Gonville Library is ten years old
After more than half a million visits and a quarter of a million books issued Gonville Library is gearing up to celebrate its tenth birthday. Everyone is invited to join the celebration at the Gonville Centre, 44 Abbot Street, on Saturday, 31 August at 2.00pm.
Children are invited to dress up as their favourite book character, with prizes for the best dressed. There will be a free sausage sizzle, free vegetarian sandwiches, children’s entertainment and a birthday cake. The library will stay open through the afternoon, with hot drinks and snacks available for purchase from the counter as usual.
The Gonville Library will be open as usual from 10.00am on Saturday 31 August, and the party will kick off at 2.00pm.
Who are we?
Whanganui’s public libraries are freely open to everyone. Encouraging and facilitating reading is the heart of our operation and we have more than 100,000 books and magazines to help us do it, as well as over 30,000 audiobooks, eBooks and eMagazines (and DVDs and CDs as well). We look after our community’s memories and enable people to discover and connect with their own and their community’s stories. We welcome around 400,000 people every year. We are safe, welcoming community spaces that connect people to literature, to knowledge, to entertainment and to the whole world. We are public spaces that connect people to one another.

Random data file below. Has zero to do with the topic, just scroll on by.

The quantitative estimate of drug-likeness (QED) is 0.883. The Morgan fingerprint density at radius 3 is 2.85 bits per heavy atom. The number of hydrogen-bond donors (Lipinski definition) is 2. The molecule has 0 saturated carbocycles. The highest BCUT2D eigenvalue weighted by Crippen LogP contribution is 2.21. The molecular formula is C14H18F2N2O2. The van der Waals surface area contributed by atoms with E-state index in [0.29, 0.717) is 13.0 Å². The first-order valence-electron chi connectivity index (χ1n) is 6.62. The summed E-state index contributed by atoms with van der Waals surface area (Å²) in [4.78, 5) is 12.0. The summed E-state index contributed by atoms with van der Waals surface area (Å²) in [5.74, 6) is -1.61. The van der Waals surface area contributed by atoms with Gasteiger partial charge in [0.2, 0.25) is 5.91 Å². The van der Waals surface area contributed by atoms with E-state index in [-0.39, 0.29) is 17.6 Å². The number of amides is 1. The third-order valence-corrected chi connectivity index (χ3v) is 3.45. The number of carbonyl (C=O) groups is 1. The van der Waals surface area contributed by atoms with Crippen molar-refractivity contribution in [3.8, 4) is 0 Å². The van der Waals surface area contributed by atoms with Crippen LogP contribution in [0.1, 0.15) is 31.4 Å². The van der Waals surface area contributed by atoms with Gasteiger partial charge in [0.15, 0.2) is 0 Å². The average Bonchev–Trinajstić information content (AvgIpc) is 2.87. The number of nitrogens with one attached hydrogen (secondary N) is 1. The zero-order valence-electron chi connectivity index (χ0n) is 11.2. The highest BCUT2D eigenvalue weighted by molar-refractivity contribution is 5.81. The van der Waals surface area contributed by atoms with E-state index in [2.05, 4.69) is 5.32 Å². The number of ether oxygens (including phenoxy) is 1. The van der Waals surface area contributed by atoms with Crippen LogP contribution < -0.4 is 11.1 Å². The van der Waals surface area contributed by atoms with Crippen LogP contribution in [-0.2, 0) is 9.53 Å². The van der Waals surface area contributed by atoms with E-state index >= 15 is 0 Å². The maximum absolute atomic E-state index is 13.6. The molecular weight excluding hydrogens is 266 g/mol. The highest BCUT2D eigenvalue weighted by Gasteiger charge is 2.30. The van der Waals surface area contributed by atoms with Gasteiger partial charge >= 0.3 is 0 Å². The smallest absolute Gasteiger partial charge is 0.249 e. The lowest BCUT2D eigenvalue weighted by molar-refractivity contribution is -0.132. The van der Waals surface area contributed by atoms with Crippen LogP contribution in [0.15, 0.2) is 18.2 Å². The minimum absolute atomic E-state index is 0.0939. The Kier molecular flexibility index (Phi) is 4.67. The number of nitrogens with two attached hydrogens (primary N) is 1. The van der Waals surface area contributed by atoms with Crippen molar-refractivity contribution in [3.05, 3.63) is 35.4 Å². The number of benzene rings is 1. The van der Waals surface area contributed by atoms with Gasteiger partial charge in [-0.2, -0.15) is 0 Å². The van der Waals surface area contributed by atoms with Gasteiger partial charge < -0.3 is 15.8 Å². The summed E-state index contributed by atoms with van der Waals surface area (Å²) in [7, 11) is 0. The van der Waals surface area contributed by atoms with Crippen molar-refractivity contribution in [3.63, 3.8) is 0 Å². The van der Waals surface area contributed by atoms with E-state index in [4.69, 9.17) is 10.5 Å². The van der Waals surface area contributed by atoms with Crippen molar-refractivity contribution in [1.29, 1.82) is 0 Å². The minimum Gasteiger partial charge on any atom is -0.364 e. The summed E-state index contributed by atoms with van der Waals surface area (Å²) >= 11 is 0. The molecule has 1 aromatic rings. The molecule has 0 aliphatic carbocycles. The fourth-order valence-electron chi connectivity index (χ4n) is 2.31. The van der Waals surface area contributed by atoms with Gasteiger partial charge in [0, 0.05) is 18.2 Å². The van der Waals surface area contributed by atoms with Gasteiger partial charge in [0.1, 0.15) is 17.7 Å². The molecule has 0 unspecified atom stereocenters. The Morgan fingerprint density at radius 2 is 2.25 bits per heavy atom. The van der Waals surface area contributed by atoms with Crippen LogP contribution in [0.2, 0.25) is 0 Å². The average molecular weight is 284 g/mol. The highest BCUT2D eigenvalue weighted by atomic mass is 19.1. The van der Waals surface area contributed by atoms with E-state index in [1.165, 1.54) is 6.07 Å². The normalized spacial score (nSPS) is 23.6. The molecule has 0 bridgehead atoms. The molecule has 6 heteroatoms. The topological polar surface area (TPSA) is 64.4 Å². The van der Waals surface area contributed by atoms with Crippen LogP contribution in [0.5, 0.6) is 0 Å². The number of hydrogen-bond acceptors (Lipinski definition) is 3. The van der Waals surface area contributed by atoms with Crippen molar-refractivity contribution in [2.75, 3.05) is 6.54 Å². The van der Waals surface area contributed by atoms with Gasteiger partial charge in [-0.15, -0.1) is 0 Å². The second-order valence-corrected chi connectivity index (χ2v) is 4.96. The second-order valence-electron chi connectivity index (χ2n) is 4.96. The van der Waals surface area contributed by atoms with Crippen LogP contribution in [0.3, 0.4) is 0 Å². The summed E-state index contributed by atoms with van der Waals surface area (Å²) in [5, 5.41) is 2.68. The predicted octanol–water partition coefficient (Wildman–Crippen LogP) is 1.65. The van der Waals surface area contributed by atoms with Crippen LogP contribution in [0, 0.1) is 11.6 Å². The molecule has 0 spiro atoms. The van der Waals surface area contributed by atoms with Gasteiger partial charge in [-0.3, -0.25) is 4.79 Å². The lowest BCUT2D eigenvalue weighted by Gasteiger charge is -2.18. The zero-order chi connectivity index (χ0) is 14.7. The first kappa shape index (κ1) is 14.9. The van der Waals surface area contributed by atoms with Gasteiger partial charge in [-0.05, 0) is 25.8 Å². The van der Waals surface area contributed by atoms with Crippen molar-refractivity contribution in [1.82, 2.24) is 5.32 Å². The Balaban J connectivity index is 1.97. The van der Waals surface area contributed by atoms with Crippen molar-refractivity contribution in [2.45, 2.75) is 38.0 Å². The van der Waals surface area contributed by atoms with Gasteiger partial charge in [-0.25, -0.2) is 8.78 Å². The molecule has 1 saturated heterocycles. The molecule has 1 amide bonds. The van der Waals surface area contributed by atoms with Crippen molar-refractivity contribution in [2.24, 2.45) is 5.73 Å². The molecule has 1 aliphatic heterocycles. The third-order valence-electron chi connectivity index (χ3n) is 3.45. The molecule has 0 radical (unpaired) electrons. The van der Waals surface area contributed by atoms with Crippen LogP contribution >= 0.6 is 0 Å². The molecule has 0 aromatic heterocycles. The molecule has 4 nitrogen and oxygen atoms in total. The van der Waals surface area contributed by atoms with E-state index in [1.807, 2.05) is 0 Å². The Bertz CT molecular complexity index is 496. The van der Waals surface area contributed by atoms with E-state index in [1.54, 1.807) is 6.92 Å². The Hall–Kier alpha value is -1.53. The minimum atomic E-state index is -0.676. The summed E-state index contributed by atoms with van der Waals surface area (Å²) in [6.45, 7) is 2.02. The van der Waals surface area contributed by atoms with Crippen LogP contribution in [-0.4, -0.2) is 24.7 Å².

“What do libraries do for us? Well, they introduce many into the world of literacy and learning and help to make it a lifelong habit; they equalise; they teach empathy and help us to learn about each other; they preserve our cultural heritage; they protect our right to know and to learn; they build communities; they strengthen and advance us as a nation; they empower us as individuals.”
Malorie Blackman, UK Children’s Laureate 2013 to 2015
“People flock in, nevertheless, in search of answers to those questions only librarians are considered to be able to answer, such as “Is this the laundry?” “How do you spell surreptitious?” and, on a regular basis, “Do you have a book I remember reading once? It had a red cover and it turned out they were twins.”
Sir Terry Pratchett, Going Postal